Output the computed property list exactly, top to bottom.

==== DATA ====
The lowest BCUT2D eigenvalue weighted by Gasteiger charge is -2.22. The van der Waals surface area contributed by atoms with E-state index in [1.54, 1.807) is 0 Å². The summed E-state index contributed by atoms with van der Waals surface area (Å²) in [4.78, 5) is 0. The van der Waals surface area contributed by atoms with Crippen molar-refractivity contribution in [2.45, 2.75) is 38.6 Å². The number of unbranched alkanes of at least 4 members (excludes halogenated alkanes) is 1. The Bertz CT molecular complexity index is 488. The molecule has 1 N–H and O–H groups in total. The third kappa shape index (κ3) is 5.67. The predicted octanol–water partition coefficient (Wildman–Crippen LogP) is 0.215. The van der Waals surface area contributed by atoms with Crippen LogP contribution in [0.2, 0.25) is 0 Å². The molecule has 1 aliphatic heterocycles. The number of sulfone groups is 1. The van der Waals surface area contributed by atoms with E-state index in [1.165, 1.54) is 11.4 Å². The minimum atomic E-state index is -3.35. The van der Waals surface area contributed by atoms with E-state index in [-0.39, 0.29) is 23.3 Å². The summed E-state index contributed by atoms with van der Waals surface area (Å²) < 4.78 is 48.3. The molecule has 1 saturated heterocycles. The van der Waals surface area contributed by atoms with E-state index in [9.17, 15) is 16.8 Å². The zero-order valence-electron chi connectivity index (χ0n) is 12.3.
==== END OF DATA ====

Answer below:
The lowest BCUT2D eigenvalue weighted by Gasteiger charge is -2.22. The van der Waals surface area contributed by atoms with E-state index in [1.54, 1.807) is 0 Å². The summed E-state index contributed by atoms with van der Waals surface area (Å²) in [4.78, 5) is 0. The van der Waals surface area contributed by atoms with Crippen molar-refractivity contribution in [2.45, 2.75) is 38.6 Å². The number of unbranched alkanes of at least 4 members (excludes halogenated alkanes) is 1. The Bertz CT molecular complexity index is 488. The molecule has 1 N–H and O–H groups in total. The third kappa shape index (κ3) is 5.67. The predicted octanol–water partition coefficient (Wildman–Crippen LogP) is 0.215. The van der Waals surface area contributed by atoms with Crippen LogP contribution in [0.2, 0.25) is 0 Å². The molecule has 1 aliphatic heterocycles. The number of sulfone groups is 1. The van der Waals surface area contributed by atoms with E-state index in [1.165, 1.54) is 11.4 Å². The minimum atomic E-state index is -3.35. The van der Waals surface area contributed by atoms with E-state index in [-0.39, 0.29) is 23.3 Å². The summed E-state index contributed by atoms with van der Waals surface area (Å²) < 4.78 is 48.3. The molecule has 1 saturated heterocycles. The van der Waals surface area contributed by atoms with E-state index in [9.17, 15) is 16.8 Å². The zero-order valence-electron chi connectivity index (χ0n) is 12.3.